Rafa Cabrera-Bello was hopeless when he hit the front in Ireland last week but he's an incredible talent and he won this two years ago from off the pace. Alex Noren, the 2016 winner, has won ten times on the European Tour, former world number one, Luke Donald, was in-form and at the very top of his game when he won back in 2011, Justin Rose and Phil Mickelson are both major winners and the 2015 champ, Rickie Fowler, is arguably still the best current player without a major. Singh wouldn't be described as straight out of the top drawer but he's still won 20 times worldwide and he's a former winner of the Volvo Masters at Valderrama so even though he was a big price, he has a very strong pedigree, and although a huge price and woefully out of form, last year's success was Stone's third on the European Tour in the space of just two years.

It's hard to be too dogmatic about it though - had Callum Shinkwin not made a complete mess of the final hole two years ago we'd be coming into this year's renewal wondering whether we'll get a third huge outsider winning in-a-row. And the list of Rolex Series winners is just as confusing.

It looked for a long time as though concentrating on the top-class players was the way to go in these Rolex Series events, until Stone came along and clouded the water. Lee Westwood, Danny Willett and Shane Lowry have all won at reasonably big prices since Stone won this a year ago but those three were sandwiched by two winning favourites.

BMW PGA Championship 2017 - Alex Noren 22.021/1
Open de France 2017 - Tommy Fleetwood 25.024/1
Irish Open 2017 - Jon Rahm 18.017/1
Scottish Open 2017 - Rafa Cabrera-Bello 65.064/1
Italian Open 2017 - Tyrrell Hatton 20.019/1
Turkish Airlines Open 2017 - Justin Rose 9.28/1
Nedbank Golf Challenge 2017 - Branden Grace 18.017/1
DP World Championship 2017 - Jon Rahm 14.013/1
BMW PGA Championship 2018 - Francesco Molinari 22.021/1
Italian Open 2018 - Thorbjorn Olesen 130.0129/1
Open de France 2018 - Alex Noren 19.5
Irish Open 2018 - Russell Knox 27.026/1
Scottish Open 2018 - Brandon Stone 1000.0
Turkish Airlines Open 2018 - Justin Rose 5.85/1
Nedbank Golf Challenge 2018 - Lee Westwood 55.054/1
DP World Championship 2018 - Danny Willett 150.0149/1
Abu Dhabi Championship 2019 - Shane Lowry 90.089/1
Irish Open 2009 - Jon Rahm 10.09/1

In-Play Tactics

Being up with the pace is often the place to be at links venues. The courses tend to get faster and firmer as the week wares on and Noren was always in the van throughout when he won three years ago but we've seen a number of winners from off the pace in this event of late, regardless of venue.

The last two winners were seven adrift at halfway, Fowler trailed by five four years ago at that stage and both Mickelson and Singh trailed by four through 36 holes. Noren and Justin Rose (in 2014) are the only two third round leaders to go on to win in the last seven years and when Donald won the 54-hole edition at the Castle Stewart Golf Links in 2011, he was one off the lead in a tie for fifth with a round to go.

Market Leaders

After 11 straight appearances in the Irish Open (the last four sponsored by the Rory McIlroy Foundation), Rory McIlroy took the difficult decision to miss last week's renewal at Lahinch, presumably favouring this event as the more ideal warm-up for next week's Open Championship at Royal Portrush - a course he knows intimately.

Some players will line up in next week's major having played both the Irish and the Scottish but some would say that is overdoing it and it's clearly a line of thinking that Rory subscribes to. It must have been a big sacrifice to not play in the Irish, especially considering last week's set-up is more similar to Portrush than this week's, but I think he's made the right decision.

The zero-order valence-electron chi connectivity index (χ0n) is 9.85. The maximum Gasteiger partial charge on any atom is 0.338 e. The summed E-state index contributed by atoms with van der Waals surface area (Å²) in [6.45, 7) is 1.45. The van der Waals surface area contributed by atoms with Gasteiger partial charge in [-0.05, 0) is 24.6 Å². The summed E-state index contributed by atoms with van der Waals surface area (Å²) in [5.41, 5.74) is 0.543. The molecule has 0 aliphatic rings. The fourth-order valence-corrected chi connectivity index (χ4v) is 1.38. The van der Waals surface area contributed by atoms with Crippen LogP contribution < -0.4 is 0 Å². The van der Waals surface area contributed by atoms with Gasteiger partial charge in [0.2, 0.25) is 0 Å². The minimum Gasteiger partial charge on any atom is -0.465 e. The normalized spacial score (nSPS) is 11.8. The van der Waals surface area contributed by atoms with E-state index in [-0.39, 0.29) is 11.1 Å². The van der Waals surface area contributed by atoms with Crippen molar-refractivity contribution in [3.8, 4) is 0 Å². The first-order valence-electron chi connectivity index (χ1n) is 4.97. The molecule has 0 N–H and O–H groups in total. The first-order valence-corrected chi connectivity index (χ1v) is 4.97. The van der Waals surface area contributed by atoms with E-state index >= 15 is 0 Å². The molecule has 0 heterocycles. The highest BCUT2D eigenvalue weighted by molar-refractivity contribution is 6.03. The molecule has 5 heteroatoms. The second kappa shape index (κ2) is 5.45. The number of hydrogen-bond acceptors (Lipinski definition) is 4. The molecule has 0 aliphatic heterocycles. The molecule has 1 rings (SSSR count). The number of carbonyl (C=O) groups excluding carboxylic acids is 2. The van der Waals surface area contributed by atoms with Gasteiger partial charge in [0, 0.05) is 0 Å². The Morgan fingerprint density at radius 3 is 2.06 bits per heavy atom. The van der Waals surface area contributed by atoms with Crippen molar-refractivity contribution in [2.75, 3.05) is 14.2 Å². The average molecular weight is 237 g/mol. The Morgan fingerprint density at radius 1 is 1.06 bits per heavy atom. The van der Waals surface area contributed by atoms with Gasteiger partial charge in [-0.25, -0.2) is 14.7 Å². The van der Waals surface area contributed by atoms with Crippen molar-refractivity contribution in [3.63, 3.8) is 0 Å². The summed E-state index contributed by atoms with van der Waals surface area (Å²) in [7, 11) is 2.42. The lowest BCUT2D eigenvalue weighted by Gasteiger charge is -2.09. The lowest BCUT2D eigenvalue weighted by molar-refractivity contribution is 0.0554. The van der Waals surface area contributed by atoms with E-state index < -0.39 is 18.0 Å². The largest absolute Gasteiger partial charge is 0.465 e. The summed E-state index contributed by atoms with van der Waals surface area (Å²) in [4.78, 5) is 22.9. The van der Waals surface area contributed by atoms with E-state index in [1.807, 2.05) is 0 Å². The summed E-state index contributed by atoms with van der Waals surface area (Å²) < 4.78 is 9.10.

Merely playing in the Irish Open for Rory is a chaotic experience, let alone considering the extra responsibility that comes with sponsoring the event, and the proximity of the Open Championship at his home course. Swerving the hullabaloo on Lahinch in favour of a more serene prep makes an awful lot of success.

Rory arrives in decent form having won two of his last eight tournaments and he has to have a fabulous chance of making it three from nine. He won the Canadian Open the week before finishing ninth last time out in the US Open but I don't think he'll worry about peaking too soon if he wins here. He sandwiched the WGC-Bridgestone Invitational in-between major wins at the Open Championship and the USPGA Championship in 2014 so there'll be no holding back if he gets in-the-mix.

A fairly benign weather forecast looks in his favour and he's one of the best links exponents in the world so the venue's not an issue either. He's a fair price at anywhere around 8.07/1.

The 2015 winner, Rickie Fowler, is another superb links performer but I'd be keener on him if the forecast was poorer and he hasn't been at his best in a while now.

With two wins already in the bag this season, in Mexico and Hawaii, and with current figures reading 2-7-12-2-8-MC-4-16, Matt Kuchar's form is holding up far better than his reputation and he too is a terrific links player. He ran Jordan Spieth mighty close in the Open Championship at Birkdale two years ago. He finished second to Rickie in this event four years ago and he was fourth in 2017 but he uncharacteristically missed the cut 12 months ago. Price looks about right.

Justin Thomas has played this event twice - finishing 53rd in 2016 and missing the cut 12 months ago. He's struggling to get back to his best after injury and looks like one to swerve this week.

Henrik Stenson has contended in this event but never won it but he's been in fair form of late and Matt Wallace will expect to perform considerably better than he did last week. He finished a disappointing 55th at Lahinch having finished third in Germany in his penultimate start.


I've backed Rory at 7/1 with the Sportsbook and 8.27/1 on the exchange. He should get plenty of TV coverage and I can monitor my position easily enough in-play. I can see him enjoying himself here ahead of next week's massive event and I wanted him onside from the start.

My only other pick so far is last week's runner-up, Bernd Wiesberger. Last week's effort gets him into the field next week and this will feel like a free hit now. He's playing some quite spectacular golf but struggling on the greens. Fingers crossed he can putt a bit better this week because the rest of his game is in perfect working order.

I may add one or two more before the off and if I do, I'll tweet them.

*Now added both Andy Sullivan and my each-way pick, Lucas Bjerregaard.

Rory McIlroy @ 8.27/1
Bernd Wiesberger @ 40.039/1
Andy Sullivan @ 60.059/1
Lucas Bjerregaard @ 160.0159/1

I'll be back tomorrow with my John Deere Classic preview.

*You can follow me on Twitter @SteveThePunter